These directions are for the Gen 1 and 2 Cupcade kits. You probably don't have one of these unless you have a very old kit!
To fit the remaining pieces, it’s necessary to ease up on some of the case screws…but only slightly, and one at a time.

If unscrewed too far, the nuts can fall off inside the case. Then you’ll have to dismantle the case and go back several steps to rebuild everything. That’s no fun, so be careful!
Start by loosening one of the screws on the base piece — either side, doesn’t matter.

The tip of the screw should be flush with the face of the nut.
You should now be able to lift this edge of the case just a little.
Stuff the credit/start button wires inside, then slot this piece into the holes on the “table” side of the case. Pivot it upright…tabs on the base should fit into holes on the front…and finally pop the last two tabs into the “loose” side.

If you need a little extra working room, you can loosen the same screw on the opposite side, or the next screw up this side of the case…but don’t take it as far, maybe unscrew half as much, or everything may come apart.
Once the button piece is in place, tighten the bottom side screw and loosen the next screw up this side…the one nearest the joystick. Loosen it a similar amount…screw tip flush with the nut face…no further!
Install this fascia piece in a similar manner, then tighten the side screw back as it was.
Loosen a side screw at the top. Same routine: screw tip flush with nut face, so you can flex this side up just a little bit.
Insert the “roof” of the cabinet. The roof and back pieces are similar in size, but the tabs are spaced differently, so only the correct piece will fit.

As before, if you need a little extra working room, you can partway unscrew the opposite side.
Slot the marquee into place, then re-tighten the top screw.

So close! Isn’t it adorable?
Stuff the wires into the back of the case, being careful not to dislodge the Cupcade board.

To install the back piece, you’ll need to loosen two screws: the bottom and rear-most positions.

This piece pops into place like all the others.

When you’re done, go around the whole case and make sure all the screws are snug. Not excessively tight…you don’t want to crack the plastic…just tight enough to stay in place.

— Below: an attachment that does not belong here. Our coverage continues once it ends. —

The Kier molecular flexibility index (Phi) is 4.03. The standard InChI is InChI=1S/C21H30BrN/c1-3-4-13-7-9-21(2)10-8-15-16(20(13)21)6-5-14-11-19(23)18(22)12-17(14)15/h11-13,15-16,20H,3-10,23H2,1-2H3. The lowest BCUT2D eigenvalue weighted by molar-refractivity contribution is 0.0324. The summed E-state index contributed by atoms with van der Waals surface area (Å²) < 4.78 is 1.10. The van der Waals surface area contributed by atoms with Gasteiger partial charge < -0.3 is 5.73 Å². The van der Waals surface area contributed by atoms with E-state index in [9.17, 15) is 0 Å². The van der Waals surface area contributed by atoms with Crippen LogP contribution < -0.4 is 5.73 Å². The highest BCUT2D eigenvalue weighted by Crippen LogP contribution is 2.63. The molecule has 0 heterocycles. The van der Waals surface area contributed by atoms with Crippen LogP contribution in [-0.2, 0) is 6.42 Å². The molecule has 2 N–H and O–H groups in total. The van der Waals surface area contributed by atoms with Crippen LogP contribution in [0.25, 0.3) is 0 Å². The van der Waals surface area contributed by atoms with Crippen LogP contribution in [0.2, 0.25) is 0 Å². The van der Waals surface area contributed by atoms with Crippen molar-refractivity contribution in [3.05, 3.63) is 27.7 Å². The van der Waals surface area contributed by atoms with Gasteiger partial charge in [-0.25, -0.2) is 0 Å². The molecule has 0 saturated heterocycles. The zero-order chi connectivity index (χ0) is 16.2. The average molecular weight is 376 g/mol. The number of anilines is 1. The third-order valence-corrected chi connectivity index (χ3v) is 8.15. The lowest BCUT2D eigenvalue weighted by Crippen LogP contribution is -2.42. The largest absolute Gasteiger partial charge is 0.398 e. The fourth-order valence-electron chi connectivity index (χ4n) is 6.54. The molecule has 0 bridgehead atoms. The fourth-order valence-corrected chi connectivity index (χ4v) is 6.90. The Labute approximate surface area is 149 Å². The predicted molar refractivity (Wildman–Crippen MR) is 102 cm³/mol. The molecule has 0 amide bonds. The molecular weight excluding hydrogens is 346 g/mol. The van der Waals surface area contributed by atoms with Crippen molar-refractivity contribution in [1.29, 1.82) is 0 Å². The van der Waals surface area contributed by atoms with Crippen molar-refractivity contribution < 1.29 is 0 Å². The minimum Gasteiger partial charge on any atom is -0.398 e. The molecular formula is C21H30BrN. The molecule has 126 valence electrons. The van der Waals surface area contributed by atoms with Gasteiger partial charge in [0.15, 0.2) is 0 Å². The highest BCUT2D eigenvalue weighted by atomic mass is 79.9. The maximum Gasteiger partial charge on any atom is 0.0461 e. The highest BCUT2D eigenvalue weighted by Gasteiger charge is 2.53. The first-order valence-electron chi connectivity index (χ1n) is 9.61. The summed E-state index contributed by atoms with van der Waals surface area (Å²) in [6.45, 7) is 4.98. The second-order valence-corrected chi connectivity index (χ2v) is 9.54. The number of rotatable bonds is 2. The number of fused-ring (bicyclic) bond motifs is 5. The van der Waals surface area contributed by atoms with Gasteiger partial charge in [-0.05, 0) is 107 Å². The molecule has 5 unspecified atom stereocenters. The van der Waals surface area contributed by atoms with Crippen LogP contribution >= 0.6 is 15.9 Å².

Insert the SD card, stand it up and connect power.

You can connect a USB keyboard at the front if you like. Some games with complex controls may require this, but for most classic games the basic stick-and-buttons are sufficient. The game selection menu and even shutdown can be accessed using combinations of these buttons.
Fire it up…see how it goes!

If everything works, that’s great, you’re done!

Remember: hold both the credit and start buttons for a few seconds to exit MAME and return to the game selection menu. Hold them again to exit the menu and shutdown the system.

Customize the case if you like. Stickers, paint markers or vinyl cut decals make it your own!

If the system does not boot…

If the system previously booted during the dry run but doesn’t start this time around, remove the back of the case and check for the following:
  • Is the underside of the Cupcade board contacting anything metal?
  • Is the Cupcade board properly aligned with the header on the back of the PiTFT?
  • Have any of the wires broken off or come unplugged? How about the joystick? Are the wires still in place and in the correct positions?
  • Is the SD card firmly seated in place, or has it wiggled loose?
My Cupcade rocks back and forth when stood up.
Loosen all 8 screws on the sides. A mere 1/4 to 1/2 turn or so…we’re not dismantling the case, just realigning things.

Stand the case upright and press down gently on top, so all four corners make contact with the table. With your free hand, tighten each of the side screws back as it was.

This guide was first published on Apr 04, 2014. It was last updated on Mar 08, 2024.

This page (Cabinet Part 4) was last updated on Mar 08, 2024.

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